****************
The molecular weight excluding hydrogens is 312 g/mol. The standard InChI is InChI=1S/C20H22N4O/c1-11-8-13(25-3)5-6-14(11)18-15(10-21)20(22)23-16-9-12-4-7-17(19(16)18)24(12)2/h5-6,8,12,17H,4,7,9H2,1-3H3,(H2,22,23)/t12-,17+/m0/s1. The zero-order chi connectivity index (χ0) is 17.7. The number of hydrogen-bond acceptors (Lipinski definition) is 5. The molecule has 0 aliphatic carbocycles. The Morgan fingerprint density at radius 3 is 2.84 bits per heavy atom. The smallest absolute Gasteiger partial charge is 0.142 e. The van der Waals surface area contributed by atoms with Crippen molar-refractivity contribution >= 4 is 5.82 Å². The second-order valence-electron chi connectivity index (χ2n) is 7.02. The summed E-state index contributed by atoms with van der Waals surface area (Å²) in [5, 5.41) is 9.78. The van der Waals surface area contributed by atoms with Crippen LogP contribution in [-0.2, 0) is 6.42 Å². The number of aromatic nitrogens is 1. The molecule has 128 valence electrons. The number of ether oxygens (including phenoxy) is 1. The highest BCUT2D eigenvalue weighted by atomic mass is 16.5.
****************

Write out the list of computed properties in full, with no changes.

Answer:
The molecular weight excluding hydrogens is 312 g/mol. The standard InChI is InChI=1S/C20H22N4O/c1-11-8-13(25-3)5-6-14(11)18-15(10-21)20(22)23-16-9-12-4-7-17(19(16)18)24(12)2/h5-6,8,12,17H,4,7,9H2,1-3H3,(H2,22,23)/t12-,17+/m0/s1. The zero-order chi connectivity index (χ0) is 17.7. The number of hydrogen-bond acceptors (Lipinski definition) is 5. The molecule has 0 aliphatic carbocycles. The Morgan fingerprint density at radius 3 is 2.84 bits per heavy atom. The smallest absolute Gasteiger partial charge is 0.142 e. The van der Waals surface area contributed by atoms with Crippen molar-refractivity contribution >= 4 is 5.82 Å². The second-order valence-electron chi connectivity index (χ2n) is 7.02. The summed E-state index contributed by atoms with van der Waals surface area (Å²) in [5, 5.41) is 9.78. The van der Waals surface area contributed by atoms with Crippen LogP contribution in [-0.2, 0) is 6.42 Å². The number of aromatic nitrogens is 1. The molecule has 128 valence electrons. The number of ether oxygens (including phenoxy) is 1. The highest BCUT2D eigenvalue weighted by atomic mass is 16.5.